The Perseid shower is the night of August 12-13. It peaks for viewers in the eastern United States during predawn hours of Thursday August 13 and the show should be better than usual because that night the Moon is new so lunar glow won’t wash out meteor trails of lesser brightness. Although Perseids arrive in greatest numbers early on the morning of the 13th, there’ll be a gradual lead-up during the previous several days and late arrivals may be spotted for several nights after the peak.
Meteor trails from the August 12-13 shower appear to originate at a vanishing point known as the radiant in the constellation Perseus. Stars of Perseus rise above the north-northeast horizon around 9 p.m. for observers in mid-northern latitudes, and about 4 a.m.—peak time in the eastern U.S, the radiant will be two-thirds of the way between horizon and zenith toward east-northeast. To see the entire flight of a meteor it’s usually best to look near the zenith, with a slight nod toward Perseus whence these meteors radiate. If you get to a reasonably dark location, one meteor per minute might be seen as the objects are heated to incandescence at altitudes of about 50 to 75 miles.

Learn more from the Sky Reporter.

Image: Via NASA

BULGARIA, Pirdop : A long exposure image showing an aeroplane passing in the sky during the Perseids meteor shower over the remains of St. Ilia Roman early Christian basilica dated back to the 5th–6th century AD near the town of Pirdop, early on August 12, 2015. The Perseid meteor shower occurs every year in August when the Earth passes through the debris and dust of the Swift-Tuttle comet. The Perseid meteor shower – an annual display of natural fireworks – should be particularly spectacular this year, with extra-dark skies expected to create optimal stargazing conditions, astronomers said on August 7, 2015.   AFP PHOTO / NIKOLAY DOYCHINOV                        

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The Night Is Moonless and the Perseid Meteor Shower Peaks Tonight!

Skywatchers around the world are in for a dazzling display as the annual Perseid meteor shower reaches its peak on Wednesday night.
Viewing is weather-dependent, however, and cloud cover may spoil the party in many parts of the UK.
Above the clouds, conditions are unusually favourable because the shower will coincide with a new moon.
The Perseids are pieces of Comet Swift-Tuttle; each August, the Earth passes through a cloud of the comet’s debris.
Swift-Tuttle shed this material long ago, and it is now distributed as a tenuous “river of rubble” along the comet’s orbit around the Sun.
These particles of ice and dust (which range from the size of a grain of sand to around as big as a pea) hit the Earth’s atmosphere at about 60km/s (37 miles/s).
As they do so, they heat the air around them, causing the characteristic streak of light.
The meteor shower is visible across the Northern hemisphere and from as far as subtropical latitudes south of the Equator. Prime viewing hours, wherever you are, stretch from about 23:00 local time on 12 August until the morning of 13 August. Plus, in 2015, the waning crescent moon comes up shortly before sunrise, so you’re guaranteed of dark skies for this year’s Perseid meteor shower. Thus, on the Perseids’ peak mornings, moonlight will not obscure this year’s Perseid meteors.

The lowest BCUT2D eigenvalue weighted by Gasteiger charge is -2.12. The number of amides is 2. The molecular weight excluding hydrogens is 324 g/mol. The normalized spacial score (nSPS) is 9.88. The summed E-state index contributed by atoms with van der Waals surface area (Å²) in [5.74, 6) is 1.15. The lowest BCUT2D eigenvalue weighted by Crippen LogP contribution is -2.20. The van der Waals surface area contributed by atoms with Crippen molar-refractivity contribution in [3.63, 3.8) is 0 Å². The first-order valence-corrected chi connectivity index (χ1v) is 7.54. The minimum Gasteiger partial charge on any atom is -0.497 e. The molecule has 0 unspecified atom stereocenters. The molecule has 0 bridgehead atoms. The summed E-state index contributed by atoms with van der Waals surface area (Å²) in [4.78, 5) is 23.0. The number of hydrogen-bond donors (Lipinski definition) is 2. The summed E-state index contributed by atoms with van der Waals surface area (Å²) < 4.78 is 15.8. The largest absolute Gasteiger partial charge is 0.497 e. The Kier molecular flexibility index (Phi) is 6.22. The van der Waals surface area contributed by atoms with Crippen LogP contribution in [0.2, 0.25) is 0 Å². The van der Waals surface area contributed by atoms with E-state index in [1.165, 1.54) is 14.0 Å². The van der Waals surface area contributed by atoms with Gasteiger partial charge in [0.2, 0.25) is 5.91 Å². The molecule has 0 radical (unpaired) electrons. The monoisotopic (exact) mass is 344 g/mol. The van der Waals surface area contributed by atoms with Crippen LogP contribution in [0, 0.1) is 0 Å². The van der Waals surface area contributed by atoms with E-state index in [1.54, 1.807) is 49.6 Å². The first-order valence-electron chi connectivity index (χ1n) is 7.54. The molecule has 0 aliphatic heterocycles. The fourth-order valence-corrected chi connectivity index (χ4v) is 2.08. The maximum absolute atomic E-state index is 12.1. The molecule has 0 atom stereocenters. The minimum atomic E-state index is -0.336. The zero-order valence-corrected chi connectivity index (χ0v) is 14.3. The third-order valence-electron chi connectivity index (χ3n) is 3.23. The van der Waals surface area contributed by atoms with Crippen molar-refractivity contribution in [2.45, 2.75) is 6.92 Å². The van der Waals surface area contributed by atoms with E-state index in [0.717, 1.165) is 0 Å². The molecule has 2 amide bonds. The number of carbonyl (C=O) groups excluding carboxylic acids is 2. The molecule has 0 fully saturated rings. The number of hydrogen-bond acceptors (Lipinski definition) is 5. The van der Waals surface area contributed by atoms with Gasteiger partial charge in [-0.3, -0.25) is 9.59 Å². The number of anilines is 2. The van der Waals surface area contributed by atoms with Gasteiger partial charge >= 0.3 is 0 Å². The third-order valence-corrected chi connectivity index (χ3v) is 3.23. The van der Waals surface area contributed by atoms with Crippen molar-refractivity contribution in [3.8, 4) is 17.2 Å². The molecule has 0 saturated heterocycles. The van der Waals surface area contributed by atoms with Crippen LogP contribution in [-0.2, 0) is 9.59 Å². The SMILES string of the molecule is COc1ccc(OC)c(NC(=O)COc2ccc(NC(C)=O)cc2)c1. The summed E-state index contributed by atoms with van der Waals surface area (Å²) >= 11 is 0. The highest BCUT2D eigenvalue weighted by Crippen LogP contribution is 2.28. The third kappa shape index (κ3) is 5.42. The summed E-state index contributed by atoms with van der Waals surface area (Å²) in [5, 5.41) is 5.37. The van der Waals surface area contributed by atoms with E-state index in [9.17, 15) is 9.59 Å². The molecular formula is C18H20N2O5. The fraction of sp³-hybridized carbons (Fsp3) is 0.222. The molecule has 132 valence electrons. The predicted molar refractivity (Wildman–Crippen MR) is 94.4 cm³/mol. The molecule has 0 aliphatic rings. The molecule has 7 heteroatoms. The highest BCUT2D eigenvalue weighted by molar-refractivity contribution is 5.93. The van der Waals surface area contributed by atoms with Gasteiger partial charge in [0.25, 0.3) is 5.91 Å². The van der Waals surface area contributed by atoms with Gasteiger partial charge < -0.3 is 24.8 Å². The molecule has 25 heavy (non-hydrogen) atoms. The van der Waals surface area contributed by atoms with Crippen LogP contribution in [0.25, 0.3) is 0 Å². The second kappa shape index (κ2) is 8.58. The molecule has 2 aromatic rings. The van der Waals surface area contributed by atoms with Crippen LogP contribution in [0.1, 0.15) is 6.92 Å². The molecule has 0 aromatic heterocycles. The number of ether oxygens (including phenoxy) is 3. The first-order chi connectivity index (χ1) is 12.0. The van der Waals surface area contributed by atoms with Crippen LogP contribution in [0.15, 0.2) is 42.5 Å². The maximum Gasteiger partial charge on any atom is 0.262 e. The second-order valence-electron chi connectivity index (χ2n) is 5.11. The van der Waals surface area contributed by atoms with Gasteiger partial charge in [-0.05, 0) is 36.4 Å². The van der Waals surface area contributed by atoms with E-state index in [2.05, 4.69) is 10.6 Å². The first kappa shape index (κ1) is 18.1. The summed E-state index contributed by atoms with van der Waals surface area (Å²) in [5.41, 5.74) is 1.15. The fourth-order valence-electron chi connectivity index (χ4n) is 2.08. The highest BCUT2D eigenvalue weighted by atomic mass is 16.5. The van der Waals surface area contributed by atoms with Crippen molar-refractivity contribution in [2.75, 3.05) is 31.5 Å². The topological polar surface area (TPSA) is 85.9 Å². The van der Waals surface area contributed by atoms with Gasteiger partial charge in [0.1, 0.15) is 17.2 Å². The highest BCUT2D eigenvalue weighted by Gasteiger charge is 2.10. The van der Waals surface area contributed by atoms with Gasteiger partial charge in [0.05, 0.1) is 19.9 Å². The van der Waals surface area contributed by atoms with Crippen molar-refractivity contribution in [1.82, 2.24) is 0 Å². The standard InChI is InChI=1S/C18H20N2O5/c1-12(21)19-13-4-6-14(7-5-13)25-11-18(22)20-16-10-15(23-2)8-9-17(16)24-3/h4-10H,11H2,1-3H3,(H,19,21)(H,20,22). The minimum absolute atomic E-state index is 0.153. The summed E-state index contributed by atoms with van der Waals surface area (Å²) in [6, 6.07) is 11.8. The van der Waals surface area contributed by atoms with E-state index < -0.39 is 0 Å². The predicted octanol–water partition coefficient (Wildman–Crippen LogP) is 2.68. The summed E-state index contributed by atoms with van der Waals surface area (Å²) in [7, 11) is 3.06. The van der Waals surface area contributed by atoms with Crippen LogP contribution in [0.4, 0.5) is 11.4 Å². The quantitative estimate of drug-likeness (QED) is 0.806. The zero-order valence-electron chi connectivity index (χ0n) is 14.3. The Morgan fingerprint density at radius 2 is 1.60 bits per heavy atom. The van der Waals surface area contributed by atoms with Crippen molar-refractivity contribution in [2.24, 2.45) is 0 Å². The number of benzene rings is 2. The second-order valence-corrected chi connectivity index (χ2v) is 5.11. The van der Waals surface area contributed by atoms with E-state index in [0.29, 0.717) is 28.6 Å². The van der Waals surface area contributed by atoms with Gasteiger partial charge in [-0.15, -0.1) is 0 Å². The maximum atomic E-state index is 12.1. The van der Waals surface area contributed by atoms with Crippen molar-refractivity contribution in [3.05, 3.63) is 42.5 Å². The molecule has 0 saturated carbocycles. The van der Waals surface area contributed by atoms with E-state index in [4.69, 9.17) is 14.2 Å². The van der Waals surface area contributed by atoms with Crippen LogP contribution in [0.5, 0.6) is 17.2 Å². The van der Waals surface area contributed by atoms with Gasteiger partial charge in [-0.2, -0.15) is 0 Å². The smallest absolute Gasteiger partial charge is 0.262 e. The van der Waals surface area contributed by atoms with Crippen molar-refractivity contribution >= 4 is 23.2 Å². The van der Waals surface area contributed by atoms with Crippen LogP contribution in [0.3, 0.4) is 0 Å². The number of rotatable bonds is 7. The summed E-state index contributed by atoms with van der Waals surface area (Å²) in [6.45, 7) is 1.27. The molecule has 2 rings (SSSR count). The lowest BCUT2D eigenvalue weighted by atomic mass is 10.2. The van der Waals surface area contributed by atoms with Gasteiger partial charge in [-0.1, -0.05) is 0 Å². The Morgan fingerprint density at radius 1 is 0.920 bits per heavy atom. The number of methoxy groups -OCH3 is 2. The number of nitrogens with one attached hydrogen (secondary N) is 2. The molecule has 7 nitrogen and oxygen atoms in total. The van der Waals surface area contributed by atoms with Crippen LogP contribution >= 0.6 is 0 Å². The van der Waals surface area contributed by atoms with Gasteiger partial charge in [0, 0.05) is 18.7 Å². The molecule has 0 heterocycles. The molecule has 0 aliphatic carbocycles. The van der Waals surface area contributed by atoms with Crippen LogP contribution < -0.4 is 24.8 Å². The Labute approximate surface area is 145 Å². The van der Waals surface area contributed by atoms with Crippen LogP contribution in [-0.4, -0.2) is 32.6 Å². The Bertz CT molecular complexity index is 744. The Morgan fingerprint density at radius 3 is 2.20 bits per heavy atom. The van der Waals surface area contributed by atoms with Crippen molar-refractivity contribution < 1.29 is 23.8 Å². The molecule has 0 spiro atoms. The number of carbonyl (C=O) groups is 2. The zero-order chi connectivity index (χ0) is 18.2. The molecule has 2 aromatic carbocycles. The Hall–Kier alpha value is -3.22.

New month, new blog from the Sky Reporter

August’s main sky event promises to be our annual encounter with the tenuous trail of debris left in solar orbit by comet 109/P Swift-Tuttle. As Earth plows through this veil of mostly small grains and dust, we can see comet fragments appear as swift light traces of Perseid meteors.

The Perseid shower is the night of August 12/13. It peaks for viewers in the eastern United States during predawn hours of Thursday August 13 and the show should be better than usual because that night the Moon is new so lunar glow won’t wash out meteor trails of lesser brightness. Although Perseids arrive in greatest numbers early on the morning of the 13th, there’ll be a gradual lead-up during the previous several days and late arrivals may be spotted for several nights after the peak.

Read on about the meteor shower, the return of Orion, and much more.

Perseid meteors to light up summer skies

The evening of Wednesday 12 August into the morning of Thursday 13 August sees the annual maximum of the Perseid meteor shower. This year, a new moon makes prospects for watching this natural firework display particularly good.

Meteors (popularly known as ‘shooting stars’) are the result of small particles, some as small as a grain of sand, entering Earth’s atmosphere at high speed. The tail of the Comet Swift-Tuttle, which last passed near Earth in 1992, leaves such debris in Earth’s path. On entering the atmosphere, these particles heat the air around them, causing the characteristic streak of light seen from the ground. This shower of meteors appears to originate from a single point, called a 'radiant’, in the constellation of Perseus, hence the name.

The shower is active each year from around 17 July to 24 August, although for most of that period only a few meteors an hour will be visible. From the UK, the peak of the shower occurs in the late evening on 12 August to the morning of 13 August, when as many as 100 meteors or more may be seen each hour. This year, for the first time since 2007, this peak coincides with a new moon on 14 August, creating ideal dark sky conditions for meteor-spotting.